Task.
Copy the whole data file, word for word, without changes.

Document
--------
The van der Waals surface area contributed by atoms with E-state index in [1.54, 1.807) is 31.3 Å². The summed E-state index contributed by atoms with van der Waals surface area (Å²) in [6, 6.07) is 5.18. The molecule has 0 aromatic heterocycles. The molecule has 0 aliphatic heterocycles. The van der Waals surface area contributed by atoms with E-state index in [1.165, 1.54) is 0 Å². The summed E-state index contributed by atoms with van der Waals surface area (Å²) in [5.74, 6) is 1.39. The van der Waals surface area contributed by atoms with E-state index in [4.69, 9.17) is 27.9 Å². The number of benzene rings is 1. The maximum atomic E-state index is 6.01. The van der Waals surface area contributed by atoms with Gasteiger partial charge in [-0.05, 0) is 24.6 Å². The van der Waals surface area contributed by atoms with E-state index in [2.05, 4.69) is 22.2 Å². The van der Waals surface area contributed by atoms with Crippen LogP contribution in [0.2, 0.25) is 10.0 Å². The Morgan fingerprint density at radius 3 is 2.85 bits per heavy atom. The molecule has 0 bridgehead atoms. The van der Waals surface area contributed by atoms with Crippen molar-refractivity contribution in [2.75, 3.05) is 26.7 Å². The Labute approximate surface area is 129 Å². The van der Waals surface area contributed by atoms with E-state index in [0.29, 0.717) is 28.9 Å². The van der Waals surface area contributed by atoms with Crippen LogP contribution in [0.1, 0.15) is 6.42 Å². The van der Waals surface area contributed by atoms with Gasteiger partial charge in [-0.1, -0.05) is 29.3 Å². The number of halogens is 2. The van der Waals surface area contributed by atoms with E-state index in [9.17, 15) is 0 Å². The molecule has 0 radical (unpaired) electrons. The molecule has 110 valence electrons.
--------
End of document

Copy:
The van der Waals surface area contributed by atoms with E-state index in [1.54, 1.807) is 31.3 Å². The summed E-state index contributed by atoms with van der Waals surface area (Å²) in [6, 6.07) is 5.18. The molecule has 0 aromatic heterocycles. The molecule has 0 aliphatic heterocycles. The van der Waals surface area contributed by atoms with E-state index in [1.165, 1.54) is 0 Å². The summed E-state index contributed by atoms with van der Waals surface area (Å²) in [5.74, 6) is 1.39. The van der Waals surface area contributed by atoms with E-state index in [4.69, 9.17) is 27.9 Å². The number of benzene rings is 1. The maximum atomic E-state index is 6.01. The van der Waals surface area contributed by atoms with Gasteiger partial charge in [-0.05, 0) is 24.6 Å². The van der Waals surface area contributed by atoms with E-state index in [2.05, 4.69) is 22.2 Å². The van der Waals surface area contributed by atoms with Crippen LogP contribution in [0.2, 0.25) is 10.0 Å². The Morgan fingerprint density at radius 3 is 2.85 bits per heavy atom. The molecule has 0 bridgehead atoms. The van der Waals surface area contributed by atoms with Crippen molar-refractivity contribution in [2.75, 3.05) is 26.7 Å². The Labute approximate surface area is 129 Å². The van der Waals surface area contributed by atoms with E-state index in [0.29, 0.717) is 28.9 Å². The van der Waals surface area contributed by atoms with Crippen LogP contribution in [0.1, 0.15) is 6.42 Å². The van der Waals surface area contributed by atoms with Gasteiger partial charge in [-0.1, -0.05) is 29.3 Å². The number of halogens is 2. The van der Waals surface area contributed by atoms with E-state index in [9.17, 15) is 0 Å². The molecule has 0 radical (unpaired) electrons. The molecule has 110 valence electrons.